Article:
A Zito and Sons, 2003
Yesterday afternoon I listened to a reading of Colson Whitehead's essay "Lost and Found" on the Selected Shorts podcast—you can hear it here—in which Whitehead notes that one becomes a New Yorker the first time you find yourself looking at a storefront and remembering what was there before the current business.
''You are a New Yorker when what was there before is more real and solid than what is here now.”
I'm not a New Yorker. But my impressions of the city are shaped by many places and references that have indeed changed in the city.
Practically from the time I was old enough to have memories, there were New Yorkers who were regular visitors in our home. They were, for the most part, artists, writers, musicians and other creatively inclined individuals and couples. Most were Depression Era babies who came along before what in the 1950s were called "beatniks" and in the 1960s "hippies." They weren’t at all like those later groups anyway. They were classically trained artists, having studied with some of the best-known American artists of the early Twentieth Century. A few were self-sufficient as artists. Others had day jobs to pay the bills. Nell, for example, was a painter who had a day job illustrating sewing patterns books. Her husband Don was a sculptor who had a day job sculpting hood ornaments for Jaguar automobiles. Shane illustrated and painted cartoon cels for Casper the Friendly Ghost films.
The New York I knew as a child was the New York of their stories. It was a tough city, hot in the summer and cold in the winter and noisy and crowded with people, but also a fertile crossroads for all kinds of people. To a kid living a sheltered life hard by the ocean in a little beach town, it sounded pretty glamorous.
I didn't see New York for myself until I was about ten years old. My father took me there for a day or two. On our way into the city we got lost in and drove around Harlem. We stayed at the Manger Vanderbilt Hotel at Park Avenue and 34th Street. We went to the Empire State Building and the Central Park Zoo. The highlight of the trip, though, was getting to sit in the window of a restaurant near Times Square and watch the people go by.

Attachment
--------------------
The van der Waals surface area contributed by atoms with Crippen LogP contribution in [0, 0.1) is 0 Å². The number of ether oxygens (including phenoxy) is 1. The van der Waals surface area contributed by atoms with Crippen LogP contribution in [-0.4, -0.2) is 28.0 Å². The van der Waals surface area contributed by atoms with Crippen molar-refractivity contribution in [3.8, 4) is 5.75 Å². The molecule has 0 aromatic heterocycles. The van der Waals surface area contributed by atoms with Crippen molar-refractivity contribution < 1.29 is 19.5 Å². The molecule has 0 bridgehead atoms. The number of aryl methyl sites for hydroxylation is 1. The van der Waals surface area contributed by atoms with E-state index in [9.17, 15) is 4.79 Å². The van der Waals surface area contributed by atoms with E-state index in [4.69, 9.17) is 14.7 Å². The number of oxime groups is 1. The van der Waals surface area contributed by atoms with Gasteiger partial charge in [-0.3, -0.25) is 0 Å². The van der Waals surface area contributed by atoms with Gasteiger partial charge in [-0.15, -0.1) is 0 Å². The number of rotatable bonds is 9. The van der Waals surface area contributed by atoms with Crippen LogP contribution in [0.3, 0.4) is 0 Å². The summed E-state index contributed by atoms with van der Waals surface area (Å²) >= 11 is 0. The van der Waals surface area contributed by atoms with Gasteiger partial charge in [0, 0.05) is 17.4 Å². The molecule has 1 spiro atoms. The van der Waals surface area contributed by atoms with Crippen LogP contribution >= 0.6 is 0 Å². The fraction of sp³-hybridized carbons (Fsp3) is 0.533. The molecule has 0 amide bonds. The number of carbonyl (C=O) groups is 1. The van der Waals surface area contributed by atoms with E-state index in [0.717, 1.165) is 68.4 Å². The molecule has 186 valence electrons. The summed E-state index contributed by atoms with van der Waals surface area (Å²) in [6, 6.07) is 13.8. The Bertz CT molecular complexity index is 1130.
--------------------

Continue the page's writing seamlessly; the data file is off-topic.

I returned to New York a couple of summers later for an overnight stay at Nell and Don's fourth floor walk-up on Sixth Avenue in the Village. (People still called it Sixth Avenue then.) I loved every minute of prowling the used bookstores downstairs, feeling the subway rumble underfoot and watching the people pass up and down the avenue.
Needless to say, many aspects of the New York of 1962 were far different from the New York of today. I'm not a New Yorker, but just like Colson Whitehead says, when I walk down Sixth Avenue at Bleecker Street I still look up at the building where Nell and Don's apartment was and proudly point put out to whoever's with me that the chain drugstore on the corner used to be a terrific used bookstore.
I took the above picture of the A. Zito and Sons bakery in Greenwich Village in the fall of 2003. I was out walking with my daughter and was intrigued by the shapes of the different kinds of bread in the window. Not long after I posted the picture on Fotolog I was contacted by current and former Village residents telling me how much they'd enjoyed the Zito bakery through the years and how sad they were that it had closed not too long after I took the picture.
I didn’t have a history with the Zito bakery, but thanks to this picture and those sentimental New Yorkers, it’s yet another place in New York where, if you happen to be there with me, I'll say, "You know, that used to be....."